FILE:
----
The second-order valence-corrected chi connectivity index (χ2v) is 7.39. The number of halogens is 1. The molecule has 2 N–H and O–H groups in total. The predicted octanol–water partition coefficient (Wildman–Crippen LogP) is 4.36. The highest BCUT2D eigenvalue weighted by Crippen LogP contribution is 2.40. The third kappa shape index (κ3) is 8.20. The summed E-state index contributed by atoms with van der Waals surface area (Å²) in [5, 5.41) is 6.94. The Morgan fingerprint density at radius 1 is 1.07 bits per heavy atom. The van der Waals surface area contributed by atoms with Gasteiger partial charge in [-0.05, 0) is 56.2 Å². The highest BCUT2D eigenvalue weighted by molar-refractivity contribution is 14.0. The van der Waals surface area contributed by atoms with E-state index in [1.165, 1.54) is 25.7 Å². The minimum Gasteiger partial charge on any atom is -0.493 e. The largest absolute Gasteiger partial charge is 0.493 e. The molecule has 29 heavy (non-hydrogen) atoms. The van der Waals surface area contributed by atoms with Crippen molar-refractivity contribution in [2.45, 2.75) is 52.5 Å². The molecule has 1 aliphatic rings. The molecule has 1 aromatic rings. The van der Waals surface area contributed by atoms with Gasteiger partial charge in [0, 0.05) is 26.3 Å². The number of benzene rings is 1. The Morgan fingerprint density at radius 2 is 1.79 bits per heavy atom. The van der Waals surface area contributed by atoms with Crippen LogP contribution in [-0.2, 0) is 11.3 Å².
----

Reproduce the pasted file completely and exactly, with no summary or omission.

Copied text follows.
The second-order valence-corrected chi connectivity index (χ2v) is 7.39. The number of halogens is 1. The molecule has 2 N–H and O–H groups in total. The predicted octanol–water partition coefficient (Wildman–Crippen LogP) is 4.36. The highest BCUT2D eigenvalue weighted by Crippen LogP contribution is 2.40. The third kappa shape index (κ3) is 8.20. The summed E-state index contributed by atoms with van der Waals surface area (Å²) in [5, 5.41) is 6.94. The Morgan fingerprint density at radius 1 is 1.07 bits per heavy atom. The van der Waals surface area contributed by atoms with Gasteiger partial charge in [-0.05, 0) is 56.2 Å². The highest BCUT2D eigenvalue weighted by molar-refractivity contribution is 14.0. The van der Waals surface area contributed by atoms with E-state index in [1.165, 1.54) is 25.7 Å². The minimum Gasteiger partial charge on any atom is -0.493 e. The largest absolute Gasteiger partial charge is 0.493 e. The molecule has 29 heavy (non-hydrogen) atoms. The van der Waals surface area contributed by atoms with Crippen molar-refractivity contribution in [2.45, 2.75) is 52.5 Å². The molecule has 1 aliphatic rings. The molecule has 1 aromatic rings. The van der Waals surface area contributed by atoms with Gasteiger partial charge in [0, 0.05) is 26.3 Å². The number of benzene rings is 1. The Morgan fingerprint density at radius 2 is 1.79 bits per heavy atom. The van der Waals surface area contributed by atoms with Crippen LogP contribution in [-0.2, 0) is 11.3 Å².